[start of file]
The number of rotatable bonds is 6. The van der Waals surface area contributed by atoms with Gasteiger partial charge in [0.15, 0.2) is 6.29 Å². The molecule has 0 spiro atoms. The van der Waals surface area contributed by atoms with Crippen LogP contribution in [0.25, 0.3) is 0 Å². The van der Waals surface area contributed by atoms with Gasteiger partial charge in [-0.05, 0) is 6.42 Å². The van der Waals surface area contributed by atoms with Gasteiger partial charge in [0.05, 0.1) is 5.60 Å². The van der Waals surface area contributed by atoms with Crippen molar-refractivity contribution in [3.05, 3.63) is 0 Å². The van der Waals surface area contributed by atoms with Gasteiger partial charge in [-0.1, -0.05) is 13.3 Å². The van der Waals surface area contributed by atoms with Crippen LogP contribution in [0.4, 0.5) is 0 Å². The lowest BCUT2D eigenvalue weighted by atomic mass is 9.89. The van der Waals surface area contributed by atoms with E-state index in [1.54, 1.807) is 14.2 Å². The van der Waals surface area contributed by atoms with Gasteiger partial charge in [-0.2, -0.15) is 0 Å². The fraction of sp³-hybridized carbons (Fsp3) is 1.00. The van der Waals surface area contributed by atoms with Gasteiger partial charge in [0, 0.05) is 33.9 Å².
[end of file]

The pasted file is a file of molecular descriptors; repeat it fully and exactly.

The number of rotatable bonds is 6. The van der Waals surface area contributed by atoms with Gasteiger partial charge in [0.15, 0.2) is 6.29 Å². The molecule has 0 spiro atoms. The van der Waals surface area contributed by atoms with Crippen LogP contribution in [0.25, 0.3) is 0 Å². The van der Waals surface area contributed by atoms with Gasteiger partial charge in [-0.05, 0) is 6.42 Å². The van der Waals surface area contributed by atoms with Gasteiger partial charge in [0.05, 0.1) is 5.60 Å². The van der Waals surface area contributed by atoms with Crippen molar-refractivity contribution in [3.05, 3.63) is 0 Å². The van der Waals surface area contributed by atoms with Gasteiger partial charge in [-0.1, -0.05) is 13.3 Å². The van der Waals surface area contributed by atoms with Crippen LogP contribution in [0.4, 0.5) is 0 Å². The lowest BCUT2D eigenvalue weighted by atomic mass is 9.89. The van der Waals surface area contributed by atoms with E-state index in [1.54, 1.807) is 14.2 Å². The van der Waals surface area contributed by atoms with Gasteiger partial charge in [-0.2, -0.15) is 0 Å². The fraction of sp³-hybridized carbons (Fsp3) is 1.00. The van der Waals surface area contributed by atoms with Gasteiger partial charge in [0, 0.05) is 33.9 Å².